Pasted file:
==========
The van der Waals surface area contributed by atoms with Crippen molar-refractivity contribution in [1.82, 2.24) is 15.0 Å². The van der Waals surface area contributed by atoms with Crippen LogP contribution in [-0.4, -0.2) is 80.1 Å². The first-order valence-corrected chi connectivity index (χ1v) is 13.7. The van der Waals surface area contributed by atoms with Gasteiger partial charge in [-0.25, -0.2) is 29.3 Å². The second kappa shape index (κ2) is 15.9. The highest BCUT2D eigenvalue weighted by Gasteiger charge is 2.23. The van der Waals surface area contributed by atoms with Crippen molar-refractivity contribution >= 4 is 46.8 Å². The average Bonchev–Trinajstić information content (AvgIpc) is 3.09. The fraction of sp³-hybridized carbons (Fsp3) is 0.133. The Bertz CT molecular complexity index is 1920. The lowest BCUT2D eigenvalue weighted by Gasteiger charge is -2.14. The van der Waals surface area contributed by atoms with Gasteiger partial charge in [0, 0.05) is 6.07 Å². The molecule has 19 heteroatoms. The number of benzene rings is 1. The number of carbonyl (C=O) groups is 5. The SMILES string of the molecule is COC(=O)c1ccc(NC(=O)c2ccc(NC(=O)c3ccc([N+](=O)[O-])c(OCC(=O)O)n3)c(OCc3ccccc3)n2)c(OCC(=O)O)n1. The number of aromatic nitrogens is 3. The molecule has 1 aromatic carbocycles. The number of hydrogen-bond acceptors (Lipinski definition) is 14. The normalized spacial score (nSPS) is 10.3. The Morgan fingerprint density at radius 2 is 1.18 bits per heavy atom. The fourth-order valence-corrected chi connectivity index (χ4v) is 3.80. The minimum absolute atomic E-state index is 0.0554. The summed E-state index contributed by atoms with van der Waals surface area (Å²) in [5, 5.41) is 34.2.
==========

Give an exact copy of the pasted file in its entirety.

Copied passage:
The van der Waals surface area contributed by atoms with Crippen molar-refractivity contribution in [1.82, 2.24) is 15.0 Å². The van der Waals surface area contributed by atoms with Crippen LogP contribution in [-0.4, -0.2) is 80.1 Å². The first-order valence-corrected chi connectivity index (χ1v) is 13.7. The van der Waals surface area contributed by atoms with Gasteiger partial charge in [-0.25, -0.2) is 29.3 Å². The second kappa shape index (κ2) is 15.9. The highest BCUT2D eigenvalue weighted by Gasteiger charge is 2.23. The van der Waals surface area contributed by atoms with Crippen molar-refractivity contribution >= 4 is 46.8 Å². The average Bonchev–Trinajstić information content (AvgIpc) is 3.09. The fraction of sp³-hybridized carbons (Fsp3) is 0.133. The Bertz CT molecular complexity index is 1920. The lowest BCUT2D eigenvalue weighted by Gasteiger charge is -2.14. The van der Waals surface area contributed by atoms with Gasteiger partial charge in [0, 0.05) is 6.07 Å². The molecule has 19 heteroatoms. The number of benzene rings is 1. The number of carbonyl (C=O) groups is 5. The SMILES string of the molecule is COC(=O)c1ccc(NC(=O)c2ccc(NC(=O)c3ccc([N+](=O)[O-])c(OCC(=O)O)n3)c(OCc3ccccc3)n2)c(OCC(=O)O)n1. The number of aromatic nitrogens is 3. The molecule has 1 aromatic carbocycles. The number of hydrogen-bond acceptors (Lipinski definition) is 14. The normalized spacial score (nSPS) is 10.3. The Morgan fingerprint density at radius 2 is 1.18 bits per heavy atom. The fourth-order valence-corrected chi connectivity index (χ4v) is 3.80. The minimum absolute atomic E-state index is 0.0554. The summed E-state index contributed by atoms with van der Waals surface area (Å²) in [5, 5.41) is 34.2.